While a deal to raise the debt ceiling is looking like a done deal, there still has been no word from Standard & Poor's about the United States' credit rating. While we have enjoyed a AAA rating since 1941, S&P put the U.S. on credit watch negative on July 14 when a debt deal was far from certain. Given that, we wanted to know how other AAA-rated sovereigns' checkbooks looked. Here are the five best and five worst AAA-rated countries based on revenues and expenditures according to the CIA World Factbook.
Entrusting its protection and foreign relation matters to the United Kingdom, the country retains its autonomy. Offshore banking and tourism are the main drivers of its economy.
GDP growth in 2010: 5.2%
Revenues: $965 million
Expenditures: $943 million (2010 est.)
Percent revenues spent: 97%
Difference: $22 million surplus
Under the military protection of the United Kingdom, this Channel Island country's light taxes has made it an offshore center for private equity funds.GDP growth in 2010: 3.0%
Revenues: $563.3 million
Expenditures: $530.9 million (2010 est.)
Percent revenues spent: 94%
Difference: $32.4 million surplus
With the world's lowest external debt, this landlocked country in central Europe has a strong financial sector and often is considered a tax haven.
GDP growth in 2010: 1.8%
Revenues: $943 million
Expenditures: $820 million (2010 est.)
Percent revenues spent: 87%
Difference: $123 million surplus
The country that once sent Vikings to terrorize the rest of Europe is now one of the most cost-efficient AAA-rated sovereigns.
GDP growth in 2010: 0.4%
Revenues: $226.8 billion
Expenditures: $187 billion (2010 est.)
Percent revenues spent: 82%
Difference: $39.8 billion surplus
While its British ties only were cut in 1997, the small quasi-nation has the best expenditures-to-revenues of all AAA-rated sovereigns and had a revenue surplus of over $9 billion last year.
GDP growth in 2010: 6.8%
Revenues: $48.1 billion
Expenditures: $38.9 billion (2010 est.)
Percent revenues spent: 80%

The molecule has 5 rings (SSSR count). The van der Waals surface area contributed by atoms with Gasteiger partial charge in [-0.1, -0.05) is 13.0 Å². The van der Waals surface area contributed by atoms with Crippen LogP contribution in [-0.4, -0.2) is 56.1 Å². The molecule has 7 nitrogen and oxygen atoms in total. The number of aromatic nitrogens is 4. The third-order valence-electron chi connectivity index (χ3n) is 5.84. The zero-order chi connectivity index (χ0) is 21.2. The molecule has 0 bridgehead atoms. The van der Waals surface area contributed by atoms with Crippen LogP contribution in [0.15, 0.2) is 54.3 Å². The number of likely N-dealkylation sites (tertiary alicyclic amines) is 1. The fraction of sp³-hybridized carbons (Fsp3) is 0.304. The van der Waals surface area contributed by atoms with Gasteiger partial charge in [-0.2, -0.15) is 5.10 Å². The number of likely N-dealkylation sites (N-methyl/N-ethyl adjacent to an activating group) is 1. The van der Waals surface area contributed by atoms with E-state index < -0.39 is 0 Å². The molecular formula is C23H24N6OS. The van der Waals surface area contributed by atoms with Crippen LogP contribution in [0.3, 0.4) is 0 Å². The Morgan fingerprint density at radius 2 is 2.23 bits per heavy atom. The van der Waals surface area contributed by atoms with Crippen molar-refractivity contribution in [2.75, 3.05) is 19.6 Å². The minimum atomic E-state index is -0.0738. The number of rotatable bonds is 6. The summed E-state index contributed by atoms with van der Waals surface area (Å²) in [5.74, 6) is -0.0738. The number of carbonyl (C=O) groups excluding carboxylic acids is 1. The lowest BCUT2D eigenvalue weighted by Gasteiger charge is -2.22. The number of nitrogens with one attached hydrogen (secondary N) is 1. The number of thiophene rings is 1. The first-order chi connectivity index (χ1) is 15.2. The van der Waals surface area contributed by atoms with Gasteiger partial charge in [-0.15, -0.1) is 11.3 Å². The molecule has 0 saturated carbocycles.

Difference: $9.2 billion surplus
Being the best of the worst isn't saying much, but when your economy is tied so closely to the United States, it helps put that feat into perspective.
GDP growth in 2010: 3.1%
Revenues: $605.7 billion
Expenditures: $677.7 billion (2010 est.)
Percent revenues spent: 112%
Difference: $71.93 billion deficit
Being the world's fourth largest financial center and having one of the busiest ports in the world, Singapore still overspent its revenues last year by almost $5 billion.
GDP growth in 2010: 14.5%
Revenues: $29.87 billion
Expenditures: $34.01 billion (2010 est.)
Percent revenues spent: 113%
Difference: $4.14 billion deficit
French President Nicolas Sarkozy has made it his personal mission to blame commodity spectators for the rise in food prices. That still doesn't explain a $20 billion deficit last year.
GDP growth in 2010: 1.5%
Revenues: $1.241 trillion
Expenditures: $1.441 trillion (2010 est.)
Percent revenues spent: 116%
Difference: $200 billion deficit
Rising inflation and anemic growth is a hard combo to overcome. Being the sixth largest economy in the world just means it's that much harder to get going again.
GDP growth in 2010: 1.3%
Revenues: $926.7 billion
Expenditures: $1.154 trillion (2010 est.)
Percent revenues spent: 124%
Difference: $227.3 billion deficit
While overspending is a theme among the worst sovereigns, the United States takes things to a new level. Take your pick of political party for the talking points.
GDP growth in 2010: 2.8%
Revenues: $2.092 trillion
Expenditures: $3.397 trillion (2010 est.)
Percent revenues spent: 162%
Difference: $1.305 trillion deficit